These are my links for March 1st through March 2nd:
These are my links for October 26th through October 31st:
- mySociety » Blog Archive » Harassment problem leads to FOI strangeness – Interesting story about how government departments are making quite subjective judgements about which information to release through FOI: "Today we have a strange story about a department that appears to think that it has a duty not to release information under FOI if it makes people angry."
- We Share Stuff – Accredited course in Social Media – A triumph for wesharestuff: "We’re really pleased to announce what we think is the first officially accredited course in understanding and using social media for those with no previous experience. We Share Stuff has developed the course and it’s now part of the OCN framework (WSS are an OCN Centre), as three units of 10 learning hours each."
- Data is what we want – but why? – Birmingham Post – Business Blog – Paul Bradshaw explains in simple terms: "The best analogy I can think of is polymers. When the technology behind polymers was developed in the last century, it created a whole new market – innovative producers could create new products, and cheaper ways of producing old products. Similar opportunities are available with the release of data – release postcodes for businesses to use cheaply or for free, and you have the opportunity for new businesses creating applications based on location. Release transport data and others can tell you which direction to head in for the next bus."
- Blog | Birmingham Conservation Trust – Really interesting film about The highline – a community campaign to save an old elevated railways line in New York as a green park. Fascinating ideas about how to galvanise community.
- Green shoots of recovery – Birmingham Post – Lifestyle Blog – Kate Copper: "The accidental empires of the 20th century weren't forged in workshops (not even facilitated ones), but in back bedrooms, unused garages and fusty university research labs. At the forefront of this revolution were pizza-fed, caffeine-fuelled nerdy boys who couldn't get a date. These brainy T-shirted lads did weird math, challenged their mates to do even weirder stuff — not in order to make money or lead a revolution, but simply to explore what it was that they could do."
These are my links for August 10th through August 12th:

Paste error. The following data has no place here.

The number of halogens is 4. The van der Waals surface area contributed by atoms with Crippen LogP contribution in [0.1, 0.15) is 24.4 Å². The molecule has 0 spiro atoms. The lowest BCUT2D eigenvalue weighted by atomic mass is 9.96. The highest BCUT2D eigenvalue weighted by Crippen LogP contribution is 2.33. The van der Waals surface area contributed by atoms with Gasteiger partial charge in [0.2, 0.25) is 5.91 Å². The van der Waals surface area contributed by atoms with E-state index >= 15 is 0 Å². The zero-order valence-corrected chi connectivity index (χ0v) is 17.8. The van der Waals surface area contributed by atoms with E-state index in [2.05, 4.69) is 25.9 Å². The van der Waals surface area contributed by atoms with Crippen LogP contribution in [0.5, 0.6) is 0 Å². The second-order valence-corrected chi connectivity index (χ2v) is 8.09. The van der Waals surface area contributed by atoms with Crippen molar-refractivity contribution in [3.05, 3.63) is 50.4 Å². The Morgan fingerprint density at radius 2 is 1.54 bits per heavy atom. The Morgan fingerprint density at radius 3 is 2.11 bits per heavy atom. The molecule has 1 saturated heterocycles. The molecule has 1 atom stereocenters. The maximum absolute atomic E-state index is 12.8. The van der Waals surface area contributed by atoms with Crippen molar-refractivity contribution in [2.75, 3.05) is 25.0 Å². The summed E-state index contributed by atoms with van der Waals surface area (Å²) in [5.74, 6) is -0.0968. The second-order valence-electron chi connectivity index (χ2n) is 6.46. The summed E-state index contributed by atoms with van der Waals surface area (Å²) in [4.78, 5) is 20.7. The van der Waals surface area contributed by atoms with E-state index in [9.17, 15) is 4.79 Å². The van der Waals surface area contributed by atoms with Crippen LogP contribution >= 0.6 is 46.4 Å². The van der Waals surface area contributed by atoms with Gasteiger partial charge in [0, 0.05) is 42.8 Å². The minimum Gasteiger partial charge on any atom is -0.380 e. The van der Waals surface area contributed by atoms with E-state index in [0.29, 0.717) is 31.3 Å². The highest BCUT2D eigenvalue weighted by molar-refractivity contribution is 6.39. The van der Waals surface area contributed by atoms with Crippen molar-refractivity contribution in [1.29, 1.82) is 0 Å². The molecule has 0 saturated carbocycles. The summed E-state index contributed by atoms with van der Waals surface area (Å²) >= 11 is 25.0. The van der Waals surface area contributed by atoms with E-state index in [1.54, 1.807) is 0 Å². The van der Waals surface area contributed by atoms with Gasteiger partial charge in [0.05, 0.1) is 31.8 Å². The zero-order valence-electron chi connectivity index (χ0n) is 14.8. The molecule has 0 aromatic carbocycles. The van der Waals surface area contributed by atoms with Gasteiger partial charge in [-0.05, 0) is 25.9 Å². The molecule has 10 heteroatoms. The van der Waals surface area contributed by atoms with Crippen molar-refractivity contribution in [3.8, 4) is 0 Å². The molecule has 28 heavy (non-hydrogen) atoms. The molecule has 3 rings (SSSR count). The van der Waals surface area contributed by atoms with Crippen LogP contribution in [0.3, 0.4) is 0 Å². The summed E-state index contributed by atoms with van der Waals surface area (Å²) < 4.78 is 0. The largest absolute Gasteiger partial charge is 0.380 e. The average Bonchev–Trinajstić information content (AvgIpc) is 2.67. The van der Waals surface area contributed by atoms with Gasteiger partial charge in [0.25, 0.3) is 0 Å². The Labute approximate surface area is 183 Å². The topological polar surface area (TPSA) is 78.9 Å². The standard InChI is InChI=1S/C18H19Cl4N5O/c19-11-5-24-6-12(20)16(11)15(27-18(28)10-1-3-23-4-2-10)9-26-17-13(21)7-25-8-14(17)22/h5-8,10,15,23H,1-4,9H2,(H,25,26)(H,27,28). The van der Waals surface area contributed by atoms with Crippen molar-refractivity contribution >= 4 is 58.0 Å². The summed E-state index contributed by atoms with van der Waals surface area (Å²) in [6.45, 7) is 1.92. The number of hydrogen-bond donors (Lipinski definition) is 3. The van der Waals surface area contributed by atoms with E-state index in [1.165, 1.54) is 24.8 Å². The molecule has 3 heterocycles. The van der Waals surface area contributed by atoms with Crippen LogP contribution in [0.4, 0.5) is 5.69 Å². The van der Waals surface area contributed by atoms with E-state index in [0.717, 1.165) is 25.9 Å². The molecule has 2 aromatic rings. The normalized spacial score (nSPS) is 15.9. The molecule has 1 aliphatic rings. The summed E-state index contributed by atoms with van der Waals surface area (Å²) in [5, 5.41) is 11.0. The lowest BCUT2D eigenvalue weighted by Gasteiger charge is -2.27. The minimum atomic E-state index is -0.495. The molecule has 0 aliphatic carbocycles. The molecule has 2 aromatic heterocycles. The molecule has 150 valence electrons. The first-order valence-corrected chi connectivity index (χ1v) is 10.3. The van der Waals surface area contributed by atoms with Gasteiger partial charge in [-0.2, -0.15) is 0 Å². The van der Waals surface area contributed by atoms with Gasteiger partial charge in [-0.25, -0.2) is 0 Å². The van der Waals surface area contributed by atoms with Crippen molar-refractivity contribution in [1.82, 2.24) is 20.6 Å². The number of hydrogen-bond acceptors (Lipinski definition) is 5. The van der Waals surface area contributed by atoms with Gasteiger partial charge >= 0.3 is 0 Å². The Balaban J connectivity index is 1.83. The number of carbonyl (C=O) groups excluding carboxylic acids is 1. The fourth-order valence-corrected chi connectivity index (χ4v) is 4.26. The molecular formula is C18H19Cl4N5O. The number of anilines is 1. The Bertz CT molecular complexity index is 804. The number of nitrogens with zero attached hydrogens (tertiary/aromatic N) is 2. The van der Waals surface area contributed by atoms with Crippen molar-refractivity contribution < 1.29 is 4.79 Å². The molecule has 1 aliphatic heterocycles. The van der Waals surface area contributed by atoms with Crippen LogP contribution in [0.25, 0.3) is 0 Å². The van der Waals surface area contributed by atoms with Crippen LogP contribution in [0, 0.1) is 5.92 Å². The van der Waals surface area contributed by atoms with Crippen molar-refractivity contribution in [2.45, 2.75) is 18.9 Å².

- pachube :: connecting environments, patching the planet – Welcome to Pachube, a service that enables you to connect, tag and share real time sensor data from objects, devices, buildings and environments around the world. The key aim is to facilitate interaction between remote environments, both physical and virtual.
- haque :: design + research – The domain of architecture has been transformed by developments in interaction research, wearable computing, mobile connectivity, people-centered design, contextual awareness, RFID systems and ubiquitous computing. These technologies alter our understanding of space and change the way we relate to each other. We no longer think of architecture as static and immutable; instead we see it as dynamic, responsive and conversant. Our projects explore some of this territory.
- Introducing GrowthSpur – Recovering Journalist – Wow – very bold claims for growth spur: “How much money? We believe, based on our research and experience, that a well-run, sophisticated local site can bring in more than $100,000 a year in revenue from advertising, e-commerce and other sources. GrowthSpur exists to help local entrepreneurs achieve that level of success—and more.” I suppose it depends what you mean by local.
- From Grierson to Podnosh – a history of Participation | daveharte.com – This is ridiculously flattering bu also well worth a read: “From the moment we were taught how to white balance a video camera it felt like we were being given tools of dissension – not to be frittered away on shallow subject-matter but rather to be used to tackle dominant ideologies and tear down class structures. Sounds pious now I know but video’s ease of use and its directness felt that enabling. Ultimately we fell a bit short of changing the world but it was fun trying for a period there in the late 1980s.
So how does the participatory work within Social Media fit into this?”
- MediaShift . Five Ways to Use Mind-Mapping Tools in the Newsroom | PBS – Very useful post, which, naturally enough, quotes a Brummie.